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Event Auction Highlight: The Quentin Eastman Collection

ComicConnect is proud to offer Quentin Eastman’s collection of Teenage Mutant Ninja Turtles memorabilia in Event Auction #52, a collection that includes many rare artifacts from the earliest days of the Turtles. Here’s Quentin’s story in his own words.

Dover, NH, May 1984. 

Kevin Eastman and Peter Laird introduced issue #1 of their creation, The Teenage Mutant Ninja Turtles, at the Portsmouth Comic Book Convention in Portsmouth NH on May 5, 1984.  The event was held in what was then a Howard Johnson’s Motor Lodge and Restaurant located on Portsmouth Traffic Circle.  The Motor Lodge is now a Best Western and the restaurant has become the Roundabout Diner.

Click here to view all of The Quentin Eastman Collection lots of up for auction! Auction ends December 13th!!


With my wife and our week-old son I attended the “con,” my first, driving down from Manchester, NH where we lived then.  We met my brother, Kim, Kevin’s father, and his wife who had come from their home in ME. It was a very happy time for us, a high point, having seen Kevin develop his burning ambition from boyhood to now, young adulthood and publishing his first comic. We met Peter Laird’s mom and dad for the first time, who seemed as delighted as the rest of us. We all watched as proud families while our two young men joyfully presented their artwork and signed copies of TMNT#1 under the banner of their fledgling company, Mirage Studios.


Mirage was based at that time in Dover, NH in a small rented house that Kevin shared with Peter and his wife. I had visited them several times there as they were developing The Turtles and other creations.  I was working for Charrette, an art supply house that carried the special  “two-tone” paper Kevin and Peter liked to use for the black and white interior pages of the comic.  Once you inked the outlines you could brush on chemicals that made either small or large dots appear, or parallel lines (depending on which of the chemicals you used), enabling them to apply either light gray or dark gray “halftone” shading or background lines. Once or twice I brought the paper to them and always enjoyed visiting.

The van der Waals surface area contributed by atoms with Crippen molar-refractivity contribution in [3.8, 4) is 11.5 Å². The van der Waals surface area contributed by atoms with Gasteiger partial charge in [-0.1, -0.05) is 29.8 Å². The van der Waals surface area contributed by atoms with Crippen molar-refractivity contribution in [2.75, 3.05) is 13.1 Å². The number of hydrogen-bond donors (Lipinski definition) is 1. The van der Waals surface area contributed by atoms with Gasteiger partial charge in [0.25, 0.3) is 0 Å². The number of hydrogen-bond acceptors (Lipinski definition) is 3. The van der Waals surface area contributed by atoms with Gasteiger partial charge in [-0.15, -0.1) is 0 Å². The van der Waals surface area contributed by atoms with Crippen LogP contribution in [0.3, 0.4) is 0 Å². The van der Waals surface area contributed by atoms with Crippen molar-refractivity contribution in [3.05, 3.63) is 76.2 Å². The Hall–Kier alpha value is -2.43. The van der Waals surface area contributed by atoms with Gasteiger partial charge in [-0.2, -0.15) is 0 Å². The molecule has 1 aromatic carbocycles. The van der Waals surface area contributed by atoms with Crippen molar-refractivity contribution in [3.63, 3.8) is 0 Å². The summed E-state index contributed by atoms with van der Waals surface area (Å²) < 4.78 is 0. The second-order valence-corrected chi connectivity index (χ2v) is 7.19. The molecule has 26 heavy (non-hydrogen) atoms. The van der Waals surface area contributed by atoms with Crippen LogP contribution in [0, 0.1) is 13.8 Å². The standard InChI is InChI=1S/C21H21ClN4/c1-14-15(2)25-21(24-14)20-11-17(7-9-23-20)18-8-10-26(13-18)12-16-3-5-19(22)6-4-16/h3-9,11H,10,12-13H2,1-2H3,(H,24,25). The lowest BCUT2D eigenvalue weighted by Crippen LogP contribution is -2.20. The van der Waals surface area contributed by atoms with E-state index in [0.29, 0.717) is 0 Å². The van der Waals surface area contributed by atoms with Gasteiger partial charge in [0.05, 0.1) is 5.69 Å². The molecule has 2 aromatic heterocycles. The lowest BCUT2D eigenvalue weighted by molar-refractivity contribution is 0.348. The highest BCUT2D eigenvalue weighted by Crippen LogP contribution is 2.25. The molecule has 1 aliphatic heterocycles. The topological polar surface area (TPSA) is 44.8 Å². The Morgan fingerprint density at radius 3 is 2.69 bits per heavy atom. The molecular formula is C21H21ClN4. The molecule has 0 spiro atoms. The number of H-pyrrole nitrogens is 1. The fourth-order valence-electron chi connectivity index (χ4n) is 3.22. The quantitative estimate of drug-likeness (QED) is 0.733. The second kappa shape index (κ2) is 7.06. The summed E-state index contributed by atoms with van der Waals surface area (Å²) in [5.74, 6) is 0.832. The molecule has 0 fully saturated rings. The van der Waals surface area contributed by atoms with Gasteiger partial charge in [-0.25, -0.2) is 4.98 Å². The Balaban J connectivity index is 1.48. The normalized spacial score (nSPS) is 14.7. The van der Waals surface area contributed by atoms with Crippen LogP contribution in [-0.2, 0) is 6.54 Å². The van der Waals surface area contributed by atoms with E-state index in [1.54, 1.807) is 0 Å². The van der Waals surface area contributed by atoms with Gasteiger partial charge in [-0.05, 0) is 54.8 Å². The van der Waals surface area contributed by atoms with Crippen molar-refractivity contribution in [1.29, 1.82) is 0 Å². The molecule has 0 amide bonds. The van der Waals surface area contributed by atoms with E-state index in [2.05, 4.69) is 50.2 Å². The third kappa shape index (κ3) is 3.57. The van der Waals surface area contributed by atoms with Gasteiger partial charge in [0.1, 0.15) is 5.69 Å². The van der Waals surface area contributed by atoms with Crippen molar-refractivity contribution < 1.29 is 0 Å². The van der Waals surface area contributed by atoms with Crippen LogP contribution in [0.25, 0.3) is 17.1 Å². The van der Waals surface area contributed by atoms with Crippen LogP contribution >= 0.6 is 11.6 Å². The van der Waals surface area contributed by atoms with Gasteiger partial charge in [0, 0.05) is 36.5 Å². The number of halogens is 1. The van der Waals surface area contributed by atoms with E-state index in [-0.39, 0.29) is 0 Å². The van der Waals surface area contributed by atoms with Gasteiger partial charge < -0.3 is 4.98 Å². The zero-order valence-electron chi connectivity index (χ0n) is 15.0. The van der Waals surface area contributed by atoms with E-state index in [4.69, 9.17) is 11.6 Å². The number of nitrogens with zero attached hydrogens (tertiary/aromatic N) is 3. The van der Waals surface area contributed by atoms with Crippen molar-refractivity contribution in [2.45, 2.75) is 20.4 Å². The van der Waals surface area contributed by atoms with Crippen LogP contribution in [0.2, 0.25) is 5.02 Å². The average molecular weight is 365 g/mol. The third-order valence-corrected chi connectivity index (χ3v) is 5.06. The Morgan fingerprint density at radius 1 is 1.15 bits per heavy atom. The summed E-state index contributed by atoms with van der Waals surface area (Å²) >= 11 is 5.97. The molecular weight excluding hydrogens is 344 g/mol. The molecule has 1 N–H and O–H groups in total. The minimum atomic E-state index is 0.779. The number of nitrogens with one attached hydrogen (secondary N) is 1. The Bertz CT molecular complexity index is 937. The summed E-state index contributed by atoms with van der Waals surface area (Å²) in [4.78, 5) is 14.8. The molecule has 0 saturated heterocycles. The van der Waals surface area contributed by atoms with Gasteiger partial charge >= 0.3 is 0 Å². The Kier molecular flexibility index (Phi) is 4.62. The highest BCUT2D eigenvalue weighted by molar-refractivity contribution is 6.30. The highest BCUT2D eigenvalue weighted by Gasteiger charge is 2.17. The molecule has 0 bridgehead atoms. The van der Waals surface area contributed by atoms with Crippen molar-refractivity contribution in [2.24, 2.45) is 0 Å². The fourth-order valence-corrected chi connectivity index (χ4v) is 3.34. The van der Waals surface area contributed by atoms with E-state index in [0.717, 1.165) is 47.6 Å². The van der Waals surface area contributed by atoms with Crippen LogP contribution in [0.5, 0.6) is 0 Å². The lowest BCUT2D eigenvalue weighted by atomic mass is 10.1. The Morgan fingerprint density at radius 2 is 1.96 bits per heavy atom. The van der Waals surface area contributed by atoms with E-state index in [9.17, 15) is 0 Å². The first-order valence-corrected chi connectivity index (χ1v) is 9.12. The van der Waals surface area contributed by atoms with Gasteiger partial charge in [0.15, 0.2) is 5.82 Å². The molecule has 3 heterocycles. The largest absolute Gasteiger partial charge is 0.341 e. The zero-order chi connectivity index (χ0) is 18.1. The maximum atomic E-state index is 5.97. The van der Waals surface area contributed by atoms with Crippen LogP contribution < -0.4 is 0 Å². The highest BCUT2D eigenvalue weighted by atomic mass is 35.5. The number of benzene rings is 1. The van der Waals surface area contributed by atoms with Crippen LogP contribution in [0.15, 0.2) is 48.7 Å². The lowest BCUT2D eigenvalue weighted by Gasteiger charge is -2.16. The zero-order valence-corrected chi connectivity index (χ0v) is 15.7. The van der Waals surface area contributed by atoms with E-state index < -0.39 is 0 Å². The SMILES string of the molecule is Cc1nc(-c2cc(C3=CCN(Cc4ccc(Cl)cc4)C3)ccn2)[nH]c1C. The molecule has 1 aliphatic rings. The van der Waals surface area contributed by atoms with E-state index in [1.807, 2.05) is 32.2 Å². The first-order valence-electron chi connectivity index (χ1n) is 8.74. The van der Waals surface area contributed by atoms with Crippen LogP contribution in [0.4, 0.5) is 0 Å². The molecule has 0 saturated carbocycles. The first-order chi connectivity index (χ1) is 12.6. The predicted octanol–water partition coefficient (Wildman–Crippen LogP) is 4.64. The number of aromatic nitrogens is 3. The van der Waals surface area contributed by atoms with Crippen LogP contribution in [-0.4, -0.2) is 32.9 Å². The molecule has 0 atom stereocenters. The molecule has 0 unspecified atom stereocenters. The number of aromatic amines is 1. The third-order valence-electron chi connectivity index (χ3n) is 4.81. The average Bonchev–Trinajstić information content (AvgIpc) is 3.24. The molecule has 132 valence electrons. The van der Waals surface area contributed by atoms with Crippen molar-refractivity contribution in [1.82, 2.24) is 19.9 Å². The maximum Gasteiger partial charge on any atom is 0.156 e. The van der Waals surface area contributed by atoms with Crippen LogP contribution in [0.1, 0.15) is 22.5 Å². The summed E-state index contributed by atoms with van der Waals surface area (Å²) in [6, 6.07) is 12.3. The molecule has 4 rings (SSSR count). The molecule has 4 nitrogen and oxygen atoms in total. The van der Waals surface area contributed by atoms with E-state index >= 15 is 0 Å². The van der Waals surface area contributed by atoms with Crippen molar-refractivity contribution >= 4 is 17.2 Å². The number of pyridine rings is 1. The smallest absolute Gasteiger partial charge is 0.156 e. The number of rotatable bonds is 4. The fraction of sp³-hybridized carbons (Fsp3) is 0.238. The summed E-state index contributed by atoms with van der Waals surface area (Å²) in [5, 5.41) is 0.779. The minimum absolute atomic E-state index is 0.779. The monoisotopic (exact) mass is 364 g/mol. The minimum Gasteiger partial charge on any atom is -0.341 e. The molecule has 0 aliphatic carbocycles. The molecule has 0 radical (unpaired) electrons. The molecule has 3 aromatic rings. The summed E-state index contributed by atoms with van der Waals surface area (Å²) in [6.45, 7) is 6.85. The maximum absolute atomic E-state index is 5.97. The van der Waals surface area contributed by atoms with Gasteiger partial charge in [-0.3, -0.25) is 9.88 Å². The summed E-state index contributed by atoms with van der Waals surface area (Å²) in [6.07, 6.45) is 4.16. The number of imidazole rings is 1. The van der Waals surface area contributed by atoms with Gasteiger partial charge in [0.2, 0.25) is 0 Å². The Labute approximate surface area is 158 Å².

I saw “The Fugitoid” in its early forms and I really liked it, as well as the early Turtles.  As I understood it, the Turtles started as a short-term project to help fund development of The Fugitoid.  In my total ignorance of the “underground” comic culture I didn’t know that TMNT was a parody of another work I had never heard of: Frank Miller’s Ronin.  Beyond a limited appreciation for the stories themselves—good vs. evil always seems to work—I had no basis for understanding any of it!



But I liked them visually.  The way they were drawn (hilariously menacing?) and somehow the way their gritted teeth where shown on either side of their snouts seemed all Kevin to me, although I knew Peter had an equal role in their creation.  The dark scenes rendered so nicely in black and white with the halftone tints made you forget it was not in color, and I’m guessing this helped them stand out from other low-budget black-and-white creations.


During one visit in early ’84 I could see they were frustrated, struggling to scrape together enough money to get TMNT#1 printed. I lent them $1,000 to help publish the first issue—3000 copies as I recall—which they paid back with interest (their idea—I wasn’t expecting interest!) within a few months.  Years later I donated the cancelled check which I had framed with a copy of TMNT#1 to Kevin’s “Words and Pictures Museum” in Northampton, MA.  TMNT#1 has a “Special Thanks to Quentin Eastman” notation on the inside front cover, and they both signed a copy for me at the Portsmouth Con with a note thanking me for my help.  I also went home with several more copies of TMNT#1 and a copy of their press release which are now a part of my collection.